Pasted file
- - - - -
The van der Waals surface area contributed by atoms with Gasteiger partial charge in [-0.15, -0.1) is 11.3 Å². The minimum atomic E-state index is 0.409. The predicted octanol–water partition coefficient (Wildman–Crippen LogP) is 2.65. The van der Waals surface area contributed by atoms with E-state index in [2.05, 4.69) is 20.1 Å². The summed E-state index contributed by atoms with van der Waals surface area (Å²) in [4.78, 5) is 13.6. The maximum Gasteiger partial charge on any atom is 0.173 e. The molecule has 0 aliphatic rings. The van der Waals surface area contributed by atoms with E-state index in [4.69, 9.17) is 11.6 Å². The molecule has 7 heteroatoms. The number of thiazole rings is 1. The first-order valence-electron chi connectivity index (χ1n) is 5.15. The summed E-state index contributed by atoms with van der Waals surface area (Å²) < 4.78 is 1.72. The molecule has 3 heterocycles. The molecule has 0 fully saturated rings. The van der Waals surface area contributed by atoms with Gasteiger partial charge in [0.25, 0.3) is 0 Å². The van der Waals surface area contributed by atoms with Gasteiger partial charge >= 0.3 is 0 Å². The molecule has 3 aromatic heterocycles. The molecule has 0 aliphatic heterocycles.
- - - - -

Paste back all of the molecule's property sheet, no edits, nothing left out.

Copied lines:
The van der Waals surface area contributed by atoms with Gasteiger partial charge in [-0.15, -0.1) is 11.3 Å². The minimum atomic E-state index is 0.409. The predicted octanol–water partition coefficient (Wildman–Crippen LogP) is 2.65. The van der Waals surface area contributed by atoms with E-state index in [2.05, 4.69) is 20.1 Å². The summed E-state index contributed by atoms with van der Waals surface area (Å²) in [4.78, 5) is 13.6. The maximum Gasteiger partial charge on any atom is 0.173 e. The molecule has 0 aliphatic rings. The van der Waals surface area contributed by atoms with E-state index in [4.69, 9.17) is 11.6 Å². The molecule has 7 heteroatoms. The number of thiazole rings is 1. The first-order valence-electron chi connectivity index (χ1n) is 5.15. The summed E-state index contributed by atoms with van der Waals surface area (Å²) < 4.78 is 1.72. The molecule has 3 heterocycles. The molecule has 0 fully saturated rings. The van der Waals surface area contributed by atoms with Gasteiger partial charge in [0.25, 0.3) is 0 Å². The van der Waals surface area contributed by atoms with Gasteiger partial charge >= 0.3 is 0 Å². The molecule has 3 aromatic heterocycles. The molecule has 0 aliphatic heterocycles.